Published Sept. 13, 2016 with Open Mic Rochester.
In eighth grade I wrote a letter to my older self as a class exercise. My English teacher collected the letters, sealing them and promising not to read them. Instead, she held onto them until we were seniors.
I loved the exercise and wrote about 50 pages to my future self, explaining everything in my life; almost like a journal. But I remember getting my letter back and being embarrassed by the silly and immature things I’d written about. And I wished I could go back and write something better.
So when I heard about Victoria Beckham’s letter to her 18-year-old self that ran in Vogue, I was immediately interested. What a great way to reflect on who you were and how much you’ve grown over the years, I thought to myself.
I started looking through old journals that I’d kept during my middle and high school years to remind myself of what I was going through then. But as I was looking through my journals I was embarrassed once again; there’s no way I was that immature!
I was also deeply saddened by many of the memories reading my journals brought back. I grew up in a terrible household with my father and stepmother, and the journals brought back painful memories of mental and emotional abuse, depression and eating disorders. My teenage self was someone I didn’t recognize any longer.
I understand this is a good thing, but my heart broke for the little 17-year-old girl who had $400 stolen from her by her father who was threatening to leave the family. I wanted to comfort the little 15-year-old girl who was starving herself day in and day out to make herself more perfect. I wanted to tell the 13-year-old girl who took a knife to her skin to punish herself for whatever she had done to make her father and stepmother angry that day that she would go on to do some really great things without them.
So I decided to in this post:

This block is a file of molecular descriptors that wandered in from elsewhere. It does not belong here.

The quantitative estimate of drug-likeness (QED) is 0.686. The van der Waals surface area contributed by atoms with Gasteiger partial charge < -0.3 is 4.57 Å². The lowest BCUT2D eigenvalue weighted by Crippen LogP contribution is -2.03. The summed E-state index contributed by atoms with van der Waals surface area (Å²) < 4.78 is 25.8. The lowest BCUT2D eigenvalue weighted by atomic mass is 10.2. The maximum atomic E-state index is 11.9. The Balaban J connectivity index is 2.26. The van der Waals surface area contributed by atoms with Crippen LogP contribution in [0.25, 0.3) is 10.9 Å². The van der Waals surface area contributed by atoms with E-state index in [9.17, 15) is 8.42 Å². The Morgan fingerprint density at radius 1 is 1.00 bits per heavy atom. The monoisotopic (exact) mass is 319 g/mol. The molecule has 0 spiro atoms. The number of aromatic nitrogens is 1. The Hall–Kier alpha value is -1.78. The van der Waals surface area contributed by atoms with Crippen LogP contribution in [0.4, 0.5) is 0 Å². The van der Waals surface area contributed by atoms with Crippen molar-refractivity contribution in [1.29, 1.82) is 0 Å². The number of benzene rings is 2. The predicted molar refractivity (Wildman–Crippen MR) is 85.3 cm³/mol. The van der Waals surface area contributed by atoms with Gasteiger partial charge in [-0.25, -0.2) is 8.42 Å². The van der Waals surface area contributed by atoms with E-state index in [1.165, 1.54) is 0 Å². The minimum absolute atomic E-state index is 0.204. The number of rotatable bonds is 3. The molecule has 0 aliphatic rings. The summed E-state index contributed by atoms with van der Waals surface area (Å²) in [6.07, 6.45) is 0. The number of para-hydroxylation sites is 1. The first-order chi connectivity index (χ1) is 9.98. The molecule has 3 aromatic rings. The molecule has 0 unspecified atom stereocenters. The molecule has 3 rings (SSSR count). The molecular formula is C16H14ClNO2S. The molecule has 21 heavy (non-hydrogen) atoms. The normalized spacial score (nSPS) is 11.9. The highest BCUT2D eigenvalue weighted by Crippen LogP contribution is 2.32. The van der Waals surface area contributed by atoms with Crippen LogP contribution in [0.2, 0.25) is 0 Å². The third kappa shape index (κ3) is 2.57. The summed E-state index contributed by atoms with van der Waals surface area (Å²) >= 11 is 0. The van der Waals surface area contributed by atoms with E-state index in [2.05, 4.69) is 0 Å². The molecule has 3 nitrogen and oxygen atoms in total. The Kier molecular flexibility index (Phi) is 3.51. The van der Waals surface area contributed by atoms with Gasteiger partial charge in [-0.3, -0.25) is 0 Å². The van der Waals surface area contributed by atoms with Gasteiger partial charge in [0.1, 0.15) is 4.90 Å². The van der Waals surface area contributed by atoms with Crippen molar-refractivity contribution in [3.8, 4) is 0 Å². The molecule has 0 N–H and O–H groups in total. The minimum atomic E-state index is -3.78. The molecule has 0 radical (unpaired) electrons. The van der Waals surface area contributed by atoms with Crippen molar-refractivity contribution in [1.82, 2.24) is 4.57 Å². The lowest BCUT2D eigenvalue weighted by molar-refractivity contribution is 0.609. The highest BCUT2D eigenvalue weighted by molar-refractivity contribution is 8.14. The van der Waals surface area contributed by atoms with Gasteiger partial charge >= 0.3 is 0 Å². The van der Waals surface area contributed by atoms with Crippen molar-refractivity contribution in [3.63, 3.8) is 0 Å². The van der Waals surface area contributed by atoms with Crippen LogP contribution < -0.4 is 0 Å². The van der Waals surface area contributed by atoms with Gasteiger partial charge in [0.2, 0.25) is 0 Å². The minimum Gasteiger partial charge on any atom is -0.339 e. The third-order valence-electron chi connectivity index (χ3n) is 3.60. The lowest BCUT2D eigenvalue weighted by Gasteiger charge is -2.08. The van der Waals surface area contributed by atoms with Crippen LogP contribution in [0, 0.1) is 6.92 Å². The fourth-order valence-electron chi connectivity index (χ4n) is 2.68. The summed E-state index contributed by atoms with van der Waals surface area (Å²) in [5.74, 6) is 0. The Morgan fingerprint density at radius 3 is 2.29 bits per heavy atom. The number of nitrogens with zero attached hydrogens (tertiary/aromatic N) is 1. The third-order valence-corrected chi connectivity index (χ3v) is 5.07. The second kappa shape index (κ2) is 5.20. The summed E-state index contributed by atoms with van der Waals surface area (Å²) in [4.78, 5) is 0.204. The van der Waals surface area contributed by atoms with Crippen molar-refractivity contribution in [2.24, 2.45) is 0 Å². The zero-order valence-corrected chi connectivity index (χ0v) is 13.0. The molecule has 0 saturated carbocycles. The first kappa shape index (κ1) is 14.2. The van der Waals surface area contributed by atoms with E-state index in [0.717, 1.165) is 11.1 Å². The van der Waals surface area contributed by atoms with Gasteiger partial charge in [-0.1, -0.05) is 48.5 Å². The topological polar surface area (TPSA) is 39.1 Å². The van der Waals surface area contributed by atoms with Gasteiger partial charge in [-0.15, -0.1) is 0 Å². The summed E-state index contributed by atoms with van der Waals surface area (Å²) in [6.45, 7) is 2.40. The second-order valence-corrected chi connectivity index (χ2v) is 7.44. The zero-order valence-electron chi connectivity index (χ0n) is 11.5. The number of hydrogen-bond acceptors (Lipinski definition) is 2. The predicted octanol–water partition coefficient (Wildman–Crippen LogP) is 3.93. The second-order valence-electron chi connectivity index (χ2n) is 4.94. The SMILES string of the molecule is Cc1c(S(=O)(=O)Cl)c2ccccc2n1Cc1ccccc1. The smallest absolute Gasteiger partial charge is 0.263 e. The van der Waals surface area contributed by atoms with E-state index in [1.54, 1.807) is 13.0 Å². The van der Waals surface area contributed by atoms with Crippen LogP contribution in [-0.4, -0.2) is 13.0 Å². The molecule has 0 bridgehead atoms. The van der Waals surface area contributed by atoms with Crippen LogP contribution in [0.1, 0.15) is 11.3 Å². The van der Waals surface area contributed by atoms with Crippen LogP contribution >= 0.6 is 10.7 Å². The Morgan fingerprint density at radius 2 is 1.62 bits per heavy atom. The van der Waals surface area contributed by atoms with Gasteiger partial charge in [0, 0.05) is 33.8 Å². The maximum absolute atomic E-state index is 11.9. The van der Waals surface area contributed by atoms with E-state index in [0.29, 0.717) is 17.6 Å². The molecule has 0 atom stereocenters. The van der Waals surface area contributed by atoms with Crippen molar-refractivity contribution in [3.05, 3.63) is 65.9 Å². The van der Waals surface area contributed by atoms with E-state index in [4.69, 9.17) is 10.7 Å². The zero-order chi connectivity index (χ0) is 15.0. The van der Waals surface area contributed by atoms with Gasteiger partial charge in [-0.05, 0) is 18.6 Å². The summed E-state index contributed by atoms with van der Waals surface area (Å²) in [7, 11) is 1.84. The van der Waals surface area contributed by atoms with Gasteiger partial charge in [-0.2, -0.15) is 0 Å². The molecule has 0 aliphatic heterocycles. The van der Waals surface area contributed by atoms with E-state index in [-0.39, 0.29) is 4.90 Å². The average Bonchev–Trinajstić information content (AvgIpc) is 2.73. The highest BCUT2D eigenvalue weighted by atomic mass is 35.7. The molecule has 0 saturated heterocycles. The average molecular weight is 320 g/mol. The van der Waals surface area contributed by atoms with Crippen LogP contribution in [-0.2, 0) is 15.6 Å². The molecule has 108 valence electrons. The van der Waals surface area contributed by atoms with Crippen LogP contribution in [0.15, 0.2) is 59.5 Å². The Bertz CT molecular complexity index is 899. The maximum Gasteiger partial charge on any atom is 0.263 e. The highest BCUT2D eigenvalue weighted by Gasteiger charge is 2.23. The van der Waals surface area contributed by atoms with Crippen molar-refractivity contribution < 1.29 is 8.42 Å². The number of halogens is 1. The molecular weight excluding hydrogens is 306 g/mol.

To my younger self,
I know that you are angry, confused and sad all the time. I know that some days getting out of bed alone is the most difficult thing for you to do. I know about the insults hurled at you by the guardians who are supposed to love and protect you the most.
I know you feel bad because sometimes they are nice. They go to your soccer games and you stay up watching fun movies with your stepmom after late-night runs to get the most chocolatey ice cream you can find. I know you cherish the car rides with your father when you play “who sings this song” to classic rock, ever expanding your music tastes.
But I also know about the time your stepmother gave you stitches, and that you lied to the hospital about it because you were the one who felt guilty for fighting in the first place. I know about the times they’ve called you demeaning names and told you that you would never amount to anything. I know about the drugs and the alcohol and the money that mysteriously goes missing from your new bank account with empty promises that it will be returned eventually.
Most importantly, though, I know that you get out. You will go to college and pay for it by yourself. Your relationship with your mother will strengthen and blossom into everything that you need. You will meet friends who will hold you up and a gentleman who doesn’t wish for you to change or take a back seat because the woman needs to obey the man.
You will get better, though you’ll never be cured. Your anxiety will come back and at times be worse than ever. You’ll go through traumatic things, but you’ve already been through traumatic things, so you will know that it will just make you stronger.
You will slowly learn to be proud of yourself, and this will be the most satisfying thing you learn. You will leave your abusive father and stepmother behind, though you will try to give them 17 second chances and they will let you down each time. You will learn that you are where you are today both because of them and their abuse making you stronger, as well as in spite of them.
You are strong now, but you will get stronger. You are smart now, but you will get smarter. You are open now, but you will get more closed off and wary of who you can trust. Eventually, though, you will survive the war that you are fighting. Then, you will thrive.